Baltimore’s premiere outdoor music festival returns.
Before we arrived at Power Plant, two uber drivers had already warned us about the crowds accumulating at the venue. They had been driving people there all morning. The event began early on Saturday at 11am. I would never wake up before 12 on a Saturday, but already I was thankful of my decision. Although it rained that morning, Power Plant’s large roof outside would keep us dry.
This year I decided to pay an extra $20 each to get VIP tickets. Honestly, I had only gotten the ticket for access to separate toilets. But its true value wasn’t advertised on the website. When we arrived at Power plant, there was a line so long it would put Disneyworld to shame. We brazenly walked to the front of the line and asked if we had to wait in the line with VIP tickets. We did not. Barely two minutes had passed since we got out of our uber and we were already inside.
With both the VIP and general admission tickets, everyone received six drink tickets good for a wide variety of beers. They were also good for small cocktails featuring premium brands. GA tickets included 2 food tickets while VIP guests had unlimited access to a choice of specialty food items — by which I mean hot dogs, ketchup, and mustard.
There is a very specific age group attending Rally in the Alley. Most participants were fraternity brothers and sorority sisters. They must have all agreed to dress in themes because there was a disproportionate amount of Hawaiian shirts and costumes everywhere. Another frat decided to wear all basketball jerseys. If you were older than 22, you might have been one of the oldest people attending.
The headlining artists were The Grilled Lincolns. They say they try not to describe their music because of all the genres they play. If they like it, they play it, no matter the style. It’s not uncommon to hear a rap tune followed by a metal song into a blues jam or an R&B ballad at a Lincoln show. Their live act was a breath of fresh air after four hours of blasting electronic dance music.
The five DJs were hit and miss. A couple of them played entertaining sets with varied genres. One of the artists seemed to be playing an hour and a half song. Despite the occasional repetitive music, everyone was enjoying themselves. The dancefloor was a small part of the venue. Most people were away from the music enjoying the sun and bar.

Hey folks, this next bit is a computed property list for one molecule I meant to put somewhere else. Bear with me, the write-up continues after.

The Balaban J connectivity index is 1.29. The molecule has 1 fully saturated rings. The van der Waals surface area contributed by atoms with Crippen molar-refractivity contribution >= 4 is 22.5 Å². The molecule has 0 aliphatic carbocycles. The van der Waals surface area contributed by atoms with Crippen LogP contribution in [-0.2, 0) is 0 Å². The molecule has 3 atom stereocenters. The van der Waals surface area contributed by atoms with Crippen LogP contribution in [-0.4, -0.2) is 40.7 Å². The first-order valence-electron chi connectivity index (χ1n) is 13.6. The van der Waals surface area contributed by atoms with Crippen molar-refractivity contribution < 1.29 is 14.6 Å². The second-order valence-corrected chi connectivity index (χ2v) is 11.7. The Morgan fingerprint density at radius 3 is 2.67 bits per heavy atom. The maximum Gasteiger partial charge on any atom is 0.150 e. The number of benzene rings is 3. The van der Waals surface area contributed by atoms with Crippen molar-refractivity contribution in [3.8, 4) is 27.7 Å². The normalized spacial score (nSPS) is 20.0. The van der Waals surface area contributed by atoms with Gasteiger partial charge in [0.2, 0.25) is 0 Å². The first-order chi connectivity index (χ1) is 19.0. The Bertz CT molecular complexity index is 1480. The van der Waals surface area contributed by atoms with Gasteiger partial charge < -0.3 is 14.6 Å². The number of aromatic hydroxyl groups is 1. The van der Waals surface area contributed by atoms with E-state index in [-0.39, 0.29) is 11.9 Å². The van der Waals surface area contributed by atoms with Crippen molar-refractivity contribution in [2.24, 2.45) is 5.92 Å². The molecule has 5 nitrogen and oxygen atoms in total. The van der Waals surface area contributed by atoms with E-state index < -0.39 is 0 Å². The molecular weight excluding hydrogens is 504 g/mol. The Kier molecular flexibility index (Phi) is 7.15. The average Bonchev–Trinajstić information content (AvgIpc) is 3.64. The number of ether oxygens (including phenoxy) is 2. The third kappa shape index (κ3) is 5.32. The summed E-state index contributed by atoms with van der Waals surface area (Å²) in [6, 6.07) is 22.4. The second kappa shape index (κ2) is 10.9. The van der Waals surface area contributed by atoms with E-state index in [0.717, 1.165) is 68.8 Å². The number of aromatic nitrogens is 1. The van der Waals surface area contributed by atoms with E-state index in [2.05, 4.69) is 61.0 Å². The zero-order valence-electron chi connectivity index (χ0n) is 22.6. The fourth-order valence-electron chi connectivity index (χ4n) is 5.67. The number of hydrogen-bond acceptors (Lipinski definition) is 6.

Behind the artists there was a large screen that occasionally played beautiful and intricate animations. Sadly, 90% of the time, they posted twitter selfies with a rally in the alley hashtag. To quote 2 Broke Girls “Twitter is stupid, and Instagram is Twitter for people who can’t read.” It felt out of place to see thirty minutes of selfies followed by five minutes of incredible visuals. Why didn’t they just play these videos on repeat? The worst part was that the selfies kept repeating, so there wasn’t even a variety.
Apart from the essentials — music and alcohol — there were a lot of giveaway at the event. One lady on the balcony was using a large slingshot to shoot shirts at the drunks begging below. VIPs also had access to one free shirt. Although they were just a big advertisement for alcohol brands — with Power Plant advertised on the other side. Bouncing in the crowd were large beach balls that kept getting popped. Yet they kept throwing in new ones to make up for this. They also had life-size inflatable leprechauns which made for great laughs.
Despite some complaints, $35 for six drinks and five hours in the sun with music is always a great time. It may be just the start of Spring, but we have to grab every opportunity we have to be outside before the end of Summer creeps up. This is one of Baltimore city’s premiere outdoor music festivals. They are also planning on doing a Halloween version this year. For more information on events at Power Plant Live click here.